How to Cure Chronic Pelvic Pain
In a female patient of reproductive age, presenting with acute pelvic pain, the first distinction is whether the pain is pregnancy-related or non-pregnancy-related on the basis of a serum pregnancy test. B. In the patient with acute pelvic pain associated with pregnancy, the next step is localization of the tissue responsible for the hCG production. Transvaginal ultrasound should be performed to identify an intrauterine gestation. Ectopic pregnancy is characterized by a noncystic adnexal mass and fluid in the cul-de-sac.
Acute PID is the leading diagnostic consideration in patients with acute pelvic pain unrelated to pregnancy. The pain is usually bilateral, but may be unilateral in 10 . Cervical motion tenderness, fever, and cervical discharge are common findings. B. Acute appendicitis should be considered in all patients presenting with acute pelvic pain and a negative pregnancy test. Appendicitis is characterized by leukocytosis and a history of a few hours of periumbilical pain followed by migration of the pain to the right lower quadrant. Neutrophilia occurs in 75 . A slight fever exceeding 37.3 C, nausea, vomiting, anorexia, and rebound tenderness may be present.
Summary of Recommendations for Treatment of Chronic Pelvic Pain American College of Obstetricians and Gynecologists Endometriosis, irritable bowel syndrome (may be given empirically in women with symptoms consistent with endometriosis) Endometriosis, pelvic congestion syndrome Laparoscopic ablation resection of endometriosis Stage I-III endometriosis
Endometriosis is the most common etiology of CPP in populations with a low prevalence of sexually transmitted infections. Endometriosis is found in up to 70 percent of patients with CPP. Some Causes of Chronic Pelvic Pain by System Endometriosis Adenomyosis Leiomyomata Adhesions Ovarian cyst mass Pelvic inflammatory disease
Pelvic pain associated with severe dysmenorrhea and or pain at the time of ovulation is likely due to endometriosis or adenomyosis. Women with endometriosis report premenstrual spotting, dyspareunia, dyschezia, poor relief of symptoms with nonsteroidal anti-inflammatory drugs, progressively worsening symptoms, inability to attend work or school during menses, and the presence of pelvic pain unrelated to menses more often than women with primary dysmenorrhea.
Surgical scars, hernias, and masses should be sought. Pelvic examination should include an evaluation for physical findings consistent with endometriosis, adenomyosis, or leiomyomata. Tender areas should be identified. B. Physical findings characteristic of endometriosis are uterosacral ligament abnormalities (eg, nodularity or thickening, focal tenderness), lateral displacement of the cervix caused by endometriosis, and cervical stenosis. D. Nongynecologic physical findings that are observed more frequently among women with endometriosis are red hair color, scoliosis, and dysplastic nevi.
Women in whom a particular disease process is suspected, such as adenomyosis, uterine leiomyomata, irritable bowel syndrome, interstitial cystitis, diverticulitis, or fibromyalgia should undergo further diagnostic testing and disease-specific treatment.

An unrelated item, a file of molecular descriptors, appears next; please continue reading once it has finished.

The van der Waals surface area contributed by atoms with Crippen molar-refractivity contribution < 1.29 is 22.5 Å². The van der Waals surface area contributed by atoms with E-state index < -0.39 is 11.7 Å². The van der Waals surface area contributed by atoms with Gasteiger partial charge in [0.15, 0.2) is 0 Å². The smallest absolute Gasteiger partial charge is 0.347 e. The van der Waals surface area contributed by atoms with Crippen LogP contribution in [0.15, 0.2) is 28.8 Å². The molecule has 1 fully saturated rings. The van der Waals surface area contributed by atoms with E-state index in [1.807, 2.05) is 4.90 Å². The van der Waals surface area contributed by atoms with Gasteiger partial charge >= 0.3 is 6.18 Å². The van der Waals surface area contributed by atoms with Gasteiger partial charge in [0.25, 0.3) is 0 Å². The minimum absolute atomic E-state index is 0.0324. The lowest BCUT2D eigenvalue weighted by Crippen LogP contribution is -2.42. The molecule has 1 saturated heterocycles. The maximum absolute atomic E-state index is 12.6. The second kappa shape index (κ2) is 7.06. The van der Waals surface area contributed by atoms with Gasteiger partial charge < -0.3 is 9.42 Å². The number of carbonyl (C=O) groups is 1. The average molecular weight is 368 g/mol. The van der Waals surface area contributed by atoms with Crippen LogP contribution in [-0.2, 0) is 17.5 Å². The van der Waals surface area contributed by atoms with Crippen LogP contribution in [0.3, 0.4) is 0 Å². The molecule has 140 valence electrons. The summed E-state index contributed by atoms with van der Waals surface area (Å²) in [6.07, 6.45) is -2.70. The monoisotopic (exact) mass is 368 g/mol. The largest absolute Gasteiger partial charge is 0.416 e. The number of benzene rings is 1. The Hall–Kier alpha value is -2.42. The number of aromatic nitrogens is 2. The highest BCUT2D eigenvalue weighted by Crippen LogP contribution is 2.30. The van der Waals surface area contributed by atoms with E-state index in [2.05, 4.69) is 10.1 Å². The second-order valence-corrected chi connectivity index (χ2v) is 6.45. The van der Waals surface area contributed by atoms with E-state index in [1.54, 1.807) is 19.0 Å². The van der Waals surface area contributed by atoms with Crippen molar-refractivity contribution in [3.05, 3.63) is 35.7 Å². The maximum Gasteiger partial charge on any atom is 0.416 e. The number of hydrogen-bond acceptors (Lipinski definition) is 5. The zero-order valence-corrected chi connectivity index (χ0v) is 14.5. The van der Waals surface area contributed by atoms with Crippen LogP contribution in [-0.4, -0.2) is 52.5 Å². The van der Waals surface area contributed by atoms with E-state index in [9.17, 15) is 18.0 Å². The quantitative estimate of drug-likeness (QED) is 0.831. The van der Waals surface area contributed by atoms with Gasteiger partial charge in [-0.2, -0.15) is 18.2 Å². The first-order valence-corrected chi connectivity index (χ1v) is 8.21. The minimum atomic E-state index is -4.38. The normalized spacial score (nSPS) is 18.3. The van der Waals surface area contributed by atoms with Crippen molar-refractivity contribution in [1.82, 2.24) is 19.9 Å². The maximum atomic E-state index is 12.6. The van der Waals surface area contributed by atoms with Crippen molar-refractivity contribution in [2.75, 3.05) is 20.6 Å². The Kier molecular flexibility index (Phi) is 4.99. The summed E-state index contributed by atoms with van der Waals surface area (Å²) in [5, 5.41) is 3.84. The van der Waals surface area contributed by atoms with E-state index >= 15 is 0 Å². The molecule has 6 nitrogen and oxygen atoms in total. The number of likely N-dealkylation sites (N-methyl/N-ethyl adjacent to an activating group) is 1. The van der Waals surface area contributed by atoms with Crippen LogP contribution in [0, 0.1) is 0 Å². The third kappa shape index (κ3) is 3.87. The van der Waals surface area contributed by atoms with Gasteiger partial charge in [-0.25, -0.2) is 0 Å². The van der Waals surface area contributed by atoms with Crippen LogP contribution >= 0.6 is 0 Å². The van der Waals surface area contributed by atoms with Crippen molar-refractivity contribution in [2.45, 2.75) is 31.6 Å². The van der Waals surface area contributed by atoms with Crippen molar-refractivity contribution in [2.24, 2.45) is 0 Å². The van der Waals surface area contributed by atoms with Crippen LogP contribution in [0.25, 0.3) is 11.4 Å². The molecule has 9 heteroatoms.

Endometriosis should be considered in any woman of reproductive age who has pelvic pain. The most common symptoms are dysmenorrhea, dyspareunia, and low back pain that worsens during menses. Rectal pain and painful defecation may also occur. Other causes of secondary dysmenorrhea and chronic pelvic pain (eg, upper genital tract infections, adenomyosis, adhesions) may produce similar symptoms. Differential Diagnosis of Endometriosis Generalized pelvic pain B. Infertility may be the presenting complaint for endometriosis. Infertile patients often have no painful symptoms. C. Physical examination. The physician should palpate for a fixed, retroverted uterus, adnexal and uterine tenderness, pelvic masses or nodularity along the uterosacral ligaments. A rectovaginal examination should identify uterosacral, cul-de-sac or septal nodules. Most women with endometriosis have normal pelvic findings.
Because early cervical cancer is usually asymptomatic, establish a thorough history with particular attention to the presence of the risk factors and the woman's menstrual history. Establish a history of later symptoms of cervical cancer, including abnormal bleeding or spotting (between periods or after menopause) metrorrhagia (bleeding between normal menstrual periods) or menorrhagia (increased amount and duration of menstrual bleeding) dysparuenia and postcoital bleeding leukorrhea in increasing amounts and changing over time from watery to dark and foul and a history of chronic cervical infections. Determine if the patient has experienced weight gain or loss abdominal or pelvic pain, often unilateral, radiating to the buttocks and legs or other symptoms associated with neoplasms, such as fatigue.
Distinguishing ACIS of the cervix from tubal metaplasia, endometriosis and microglan-dular hyperplasia may be difficult, but is important because ACIS confers a significant risk of endocervical adenocarcinoma. p16INK4a is diffusely positive in ACIS, exhibits focal positivity or is negative in tubal metaplasia, and in endometriosis there may be sometimes widespread, but noncontin-uous, scattered positivity. Microglandular hyperplasia is negative for p16INK4a (Cameron et al. 2002 Negri et al. 2003 Ishikawa et al. 2003 Murphy et al. 2004). ACIS is positive for CEA, in contrast to CEA-negative microglandular hyperplasia, tubal metaplasia or endometriosis (Cina et al. 1997). ACIS generally shows a high proliferation index with MIB-1. Tubal metaplasia, microglandular hyperplasia, and endometriosis are characterized by a low proliferation index, although some cases of endometriosis may show a moderate proliferative activity (McCluggage et al. 1995 Cina et al. 1997 Cameron et al. 2002). In...